Killer AI, Black Mirrors, & Murphy’s Law

Debate over the risk and promise of Artificial Intelligence (AI) and other technologies can be depressingly simplistic, often polarised into two camps with views that are extreme to the point of caricature. On the one hand we have those whose understanding of AI seems to have been predominantly informed by 1980s movies like The Terminator and Wargames, in which killer AI is bent on destruction of the human race. At the other end of the spectrum we have those who seem to believe that AI can do no harm, and that left unregulated it will lead to a risk-free cornucopia of rainbows and unicorns.

There are highly intelligent people who attempt to explore the middle ground, but they often have a tendency to get side-tracked by extremely obscure academic tangents which are of course largely ignored by significant players such as the military, companies fulfilling lucrative contracts for the military, and indeed small-medium companies working on applications which don’t resemble traditional conceptions of AI or robotics. Across the entire field of AI/technology risk, there is a dangerous myopia at work.

See the full article here at Metric Media:

About Ámon Ásentir

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  1. A well considered layout of the potential AI futures that might come into being:

    There is more than one form of transhumanism to be considered and all of them can be compatible together.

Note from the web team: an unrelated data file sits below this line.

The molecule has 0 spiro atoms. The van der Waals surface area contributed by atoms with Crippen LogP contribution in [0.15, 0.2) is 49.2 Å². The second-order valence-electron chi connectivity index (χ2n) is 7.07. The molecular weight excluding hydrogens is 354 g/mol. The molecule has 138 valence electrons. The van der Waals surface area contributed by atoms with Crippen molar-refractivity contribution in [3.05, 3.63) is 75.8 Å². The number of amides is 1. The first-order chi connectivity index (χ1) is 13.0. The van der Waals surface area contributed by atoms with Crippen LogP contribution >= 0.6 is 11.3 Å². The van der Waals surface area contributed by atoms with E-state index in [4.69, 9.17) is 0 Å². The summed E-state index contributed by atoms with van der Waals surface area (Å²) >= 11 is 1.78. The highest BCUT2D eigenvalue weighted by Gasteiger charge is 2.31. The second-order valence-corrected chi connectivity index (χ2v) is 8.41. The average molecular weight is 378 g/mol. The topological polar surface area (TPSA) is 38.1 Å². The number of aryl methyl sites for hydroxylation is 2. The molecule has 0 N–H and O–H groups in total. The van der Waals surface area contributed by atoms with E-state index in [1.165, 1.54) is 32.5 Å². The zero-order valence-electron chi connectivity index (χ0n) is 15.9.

“The AI Scenario: We create superhuman artificial intelligence (AI) in computers.

    The IA Scenario: We enhance human intelligence through human-to-computer interfaces–that is, we achieve intelligence amplification (IA).

    The Biomedical Scenario: We directly increase our intelligence by improving the neurological operation of our brains.

    The Internet Scenario: Humanity, its networks, computers, and databases become sufficiently effective to be considered a superhuman being.

    The Digital Gaia Scenario: The network of embedded microprocessors becomes sufficiently effective to be considered a superhuman being.”

  2. Also relevant for when cultures diverge:

    “Considerable progress has been made in solving the classic problem of how to get individuals within a group to start cooperating. Greene takes on an even bigger problem—how to foster cooperation between groups, groups with deeply felt morals and values, but with different morals and values. There are few more important issues to solve in our increasingly pluralistic world”

  3. Any ethical system accepted by Zero State must (IMO) include a commitment to the maximum individual wellbeing and self-ownership of each and every sentient and sapient.

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